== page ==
China’s expansion moderated to the weakest pace in six quarters and property construction plunged, testing leaders’ commitment to keep reining in credit as risks mount of a deeper slowdown.
Gross domestic product rose 7.4 percent in the January-to-March period from a year earlier, the statistics bureau said today in Beijing, compared with the 7.3 percent median estimate in a Bloomberg News survey of analysts. Industrial production and fixed-asset investment trailed projections.
The weakest first-quarter property-investment growth since 2009 signals credit is tight and demand is faltering, adding to economic and default dangers as Premier Li Keqiang grapples with risks from shadow banking and local-government debt. A deeper slowdown would put pressure on leaders to expand stimulus or limit the pace of changes intended to give market forces a bigger role in the world’s second-largest economy.
“The property market is probably the biggest risk this year, because this is not a trend the government can fully control with policies,” said Ding Shuang, senior China economist at Citigroup Inc. in Hong Kong. While the government may refrain from large-scale stimulus, “targeted easing” may continue this quarter, especially in real estate, Ding said.
The benchmark Shanghai Composite Index of stocks rose 0.2 percent at the close, while the yuan was little changed at 3:57 p.m. in Shanghai. The MSCI Asia Pacific Index rose 0.9 percent.
Expansion slowed from 7.7 percent in the fourth quarter. The economy grew a seasonally adjusted 1.4 percent from the previous three months, compared with the 1.5 percent median estimate of economists and a revised 1.7 percent in the October-December period.
That indicates growth on an annualized basis of 5.7 percent in the first quarter and 7 percent in the previous period, based on data compiled by Bloomberg.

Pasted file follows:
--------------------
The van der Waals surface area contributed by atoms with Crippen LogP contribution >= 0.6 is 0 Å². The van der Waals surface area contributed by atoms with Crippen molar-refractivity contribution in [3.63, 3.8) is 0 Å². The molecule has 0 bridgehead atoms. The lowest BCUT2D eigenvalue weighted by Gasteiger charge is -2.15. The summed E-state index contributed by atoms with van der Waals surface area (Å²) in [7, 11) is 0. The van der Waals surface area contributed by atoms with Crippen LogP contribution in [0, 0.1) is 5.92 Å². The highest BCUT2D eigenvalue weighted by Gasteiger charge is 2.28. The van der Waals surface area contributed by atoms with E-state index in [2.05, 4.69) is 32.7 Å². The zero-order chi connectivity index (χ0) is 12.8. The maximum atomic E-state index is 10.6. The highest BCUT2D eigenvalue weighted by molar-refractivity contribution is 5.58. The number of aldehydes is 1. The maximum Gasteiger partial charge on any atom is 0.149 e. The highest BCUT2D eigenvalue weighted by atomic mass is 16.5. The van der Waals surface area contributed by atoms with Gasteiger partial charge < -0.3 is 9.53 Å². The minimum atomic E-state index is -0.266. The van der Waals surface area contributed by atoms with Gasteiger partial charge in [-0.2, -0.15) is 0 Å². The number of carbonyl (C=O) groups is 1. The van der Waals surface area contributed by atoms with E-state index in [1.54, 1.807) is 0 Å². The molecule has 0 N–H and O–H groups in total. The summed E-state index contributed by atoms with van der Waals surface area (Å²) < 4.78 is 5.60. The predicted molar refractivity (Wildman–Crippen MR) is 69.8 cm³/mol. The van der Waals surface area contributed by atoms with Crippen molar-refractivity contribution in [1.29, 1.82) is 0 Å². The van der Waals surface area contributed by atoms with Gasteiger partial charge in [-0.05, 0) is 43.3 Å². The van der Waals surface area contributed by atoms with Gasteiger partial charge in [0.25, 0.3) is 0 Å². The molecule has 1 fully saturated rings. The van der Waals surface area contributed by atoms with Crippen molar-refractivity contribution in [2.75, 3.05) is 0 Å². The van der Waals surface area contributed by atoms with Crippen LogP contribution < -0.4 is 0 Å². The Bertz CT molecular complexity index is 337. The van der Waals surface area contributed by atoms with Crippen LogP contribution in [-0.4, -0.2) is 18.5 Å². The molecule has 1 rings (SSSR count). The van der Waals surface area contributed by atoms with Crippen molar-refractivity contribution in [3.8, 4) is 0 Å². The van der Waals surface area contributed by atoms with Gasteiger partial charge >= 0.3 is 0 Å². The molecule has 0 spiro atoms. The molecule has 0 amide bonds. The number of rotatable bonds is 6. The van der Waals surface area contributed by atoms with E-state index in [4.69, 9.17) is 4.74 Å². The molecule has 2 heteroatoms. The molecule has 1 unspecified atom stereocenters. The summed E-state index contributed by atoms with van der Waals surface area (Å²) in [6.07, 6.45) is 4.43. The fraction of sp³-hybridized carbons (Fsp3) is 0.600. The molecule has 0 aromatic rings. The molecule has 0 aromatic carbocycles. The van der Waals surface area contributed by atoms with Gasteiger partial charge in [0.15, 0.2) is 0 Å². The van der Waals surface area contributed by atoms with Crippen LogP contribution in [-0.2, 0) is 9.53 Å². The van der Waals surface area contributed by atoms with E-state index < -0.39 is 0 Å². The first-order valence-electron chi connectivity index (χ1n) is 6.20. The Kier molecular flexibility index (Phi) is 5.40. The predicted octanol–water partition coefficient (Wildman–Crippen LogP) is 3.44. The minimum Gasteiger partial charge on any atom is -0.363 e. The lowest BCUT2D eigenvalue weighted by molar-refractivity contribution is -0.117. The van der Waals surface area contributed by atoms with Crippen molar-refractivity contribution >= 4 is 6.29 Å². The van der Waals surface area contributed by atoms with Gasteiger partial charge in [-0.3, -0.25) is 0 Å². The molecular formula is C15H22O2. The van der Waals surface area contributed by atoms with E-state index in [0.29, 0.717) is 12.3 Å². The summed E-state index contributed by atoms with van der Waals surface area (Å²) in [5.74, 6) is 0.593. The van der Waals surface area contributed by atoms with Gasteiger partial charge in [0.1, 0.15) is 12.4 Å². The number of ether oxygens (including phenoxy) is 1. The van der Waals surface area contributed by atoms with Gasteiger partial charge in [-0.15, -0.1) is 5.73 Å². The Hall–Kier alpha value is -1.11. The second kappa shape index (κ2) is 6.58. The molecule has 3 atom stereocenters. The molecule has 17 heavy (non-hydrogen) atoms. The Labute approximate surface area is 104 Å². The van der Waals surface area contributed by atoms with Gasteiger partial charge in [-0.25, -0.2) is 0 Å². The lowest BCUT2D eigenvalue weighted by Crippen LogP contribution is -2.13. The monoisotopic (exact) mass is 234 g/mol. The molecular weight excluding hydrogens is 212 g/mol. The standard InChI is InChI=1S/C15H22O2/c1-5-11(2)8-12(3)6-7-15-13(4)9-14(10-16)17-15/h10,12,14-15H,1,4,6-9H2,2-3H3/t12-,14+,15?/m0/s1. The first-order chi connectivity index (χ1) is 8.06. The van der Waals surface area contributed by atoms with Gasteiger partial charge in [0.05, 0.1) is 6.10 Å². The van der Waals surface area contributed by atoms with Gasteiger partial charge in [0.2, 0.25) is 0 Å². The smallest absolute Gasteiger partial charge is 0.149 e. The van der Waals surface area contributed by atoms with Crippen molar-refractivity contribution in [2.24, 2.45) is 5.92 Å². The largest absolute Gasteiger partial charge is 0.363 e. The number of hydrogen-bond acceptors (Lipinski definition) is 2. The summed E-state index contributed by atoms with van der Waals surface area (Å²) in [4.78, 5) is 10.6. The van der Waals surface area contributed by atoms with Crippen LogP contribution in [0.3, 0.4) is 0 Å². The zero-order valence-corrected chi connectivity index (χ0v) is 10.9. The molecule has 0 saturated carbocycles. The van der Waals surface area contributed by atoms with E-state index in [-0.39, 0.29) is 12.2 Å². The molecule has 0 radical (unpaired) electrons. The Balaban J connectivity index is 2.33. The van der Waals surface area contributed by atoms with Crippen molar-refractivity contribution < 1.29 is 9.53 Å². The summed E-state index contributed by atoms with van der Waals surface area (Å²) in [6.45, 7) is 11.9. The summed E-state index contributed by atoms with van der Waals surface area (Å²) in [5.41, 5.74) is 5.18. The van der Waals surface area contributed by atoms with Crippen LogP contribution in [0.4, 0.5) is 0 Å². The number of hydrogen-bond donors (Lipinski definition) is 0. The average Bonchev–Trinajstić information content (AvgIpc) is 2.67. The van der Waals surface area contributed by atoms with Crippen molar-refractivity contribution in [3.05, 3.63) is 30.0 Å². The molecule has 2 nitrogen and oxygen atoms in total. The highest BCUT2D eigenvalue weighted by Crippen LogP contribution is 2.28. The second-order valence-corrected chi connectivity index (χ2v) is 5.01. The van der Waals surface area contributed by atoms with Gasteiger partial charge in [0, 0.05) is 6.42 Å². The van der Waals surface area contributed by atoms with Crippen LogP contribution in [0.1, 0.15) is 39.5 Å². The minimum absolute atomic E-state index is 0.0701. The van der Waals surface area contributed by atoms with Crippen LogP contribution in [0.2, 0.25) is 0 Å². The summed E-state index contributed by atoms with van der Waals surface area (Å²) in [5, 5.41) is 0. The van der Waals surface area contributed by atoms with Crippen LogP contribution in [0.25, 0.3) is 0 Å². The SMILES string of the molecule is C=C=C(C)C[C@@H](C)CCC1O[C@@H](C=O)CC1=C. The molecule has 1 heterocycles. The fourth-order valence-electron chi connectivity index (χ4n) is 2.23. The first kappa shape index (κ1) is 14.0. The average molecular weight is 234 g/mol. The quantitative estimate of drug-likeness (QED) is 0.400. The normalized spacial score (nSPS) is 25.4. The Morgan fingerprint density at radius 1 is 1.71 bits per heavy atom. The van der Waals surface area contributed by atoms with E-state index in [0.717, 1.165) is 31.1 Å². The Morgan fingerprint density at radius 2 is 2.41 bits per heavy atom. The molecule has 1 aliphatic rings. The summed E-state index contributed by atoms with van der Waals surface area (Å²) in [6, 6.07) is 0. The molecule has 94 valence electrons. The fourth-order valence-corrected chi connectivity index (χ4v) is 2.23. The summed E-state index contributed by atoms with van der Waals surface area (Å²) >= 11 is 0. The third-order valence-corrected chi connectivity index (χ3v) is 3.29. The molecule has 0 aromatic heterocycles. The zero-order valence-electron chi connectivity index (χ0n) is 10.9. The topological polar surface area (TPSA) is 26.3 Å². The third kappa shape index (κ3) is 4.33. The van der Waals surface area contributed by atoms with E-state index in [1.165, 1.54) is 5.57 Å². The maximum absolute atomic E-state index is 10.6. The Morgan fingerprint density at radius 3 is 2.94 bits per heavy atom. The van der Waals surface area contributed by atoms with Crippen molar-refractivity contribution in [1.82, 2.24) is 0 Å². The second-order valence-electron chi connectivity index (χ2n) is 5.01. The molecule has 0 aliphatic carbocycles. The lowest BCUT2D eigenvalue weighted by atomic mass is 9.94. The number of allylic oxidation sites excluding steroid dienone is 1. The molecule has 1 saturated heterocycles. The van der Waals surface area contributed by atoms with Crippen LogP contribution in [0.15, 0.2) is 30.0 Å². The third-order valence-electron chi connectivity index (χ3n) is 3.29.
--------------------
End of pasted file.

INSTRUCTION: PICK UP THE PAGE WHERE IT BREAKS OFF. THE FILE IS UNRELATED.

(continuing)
Analysts from Citigroup, Mizuho Securities Asia Ltd. and Australia & New Zealand Banking Group Ltd. questioned the accuracy of the 7.4 percent growth figure.
Shen Jianguang, chief Asia economist at Mizuho in Hong Kong, said he found the number “hard to reconcile with the deterioration in economic activity in March.” Liu Li-Gang, chief Greater China economist at ANZ in Hong Kong, said in a note that industrial output growth last month “suggests China’s real economic growth could be as low as 7 percent to 7.2 percent.”
Sheng Laiyun, a spokesman for the statistics bureau, said indicators of employment and incomes showed reasonable growth in the quarter. China created 3.44 million new urban jobs in the period, 40,000 more than a year earlier, while monitoring of migrant workers shows job gains, Sheng said at a briefing today in Beijing.
Urban per capita disposable income rose 7.2 percent in real terms from a year earlier to 8,155 yuan ($1,311), the statistics bureau said.
The value of property sales in the first quarter fell 5.2 percent from a year earlier and the floor space of new property construction dropped 25.2 percent, data showed today. Property-development investment rose 16.8 percent in the period, the weakest for the first quarter since 2009.
Previously released statistics-bureau data showed that in 2012, investment in urban real-estate development was equivalent to about 14 percent of GDP.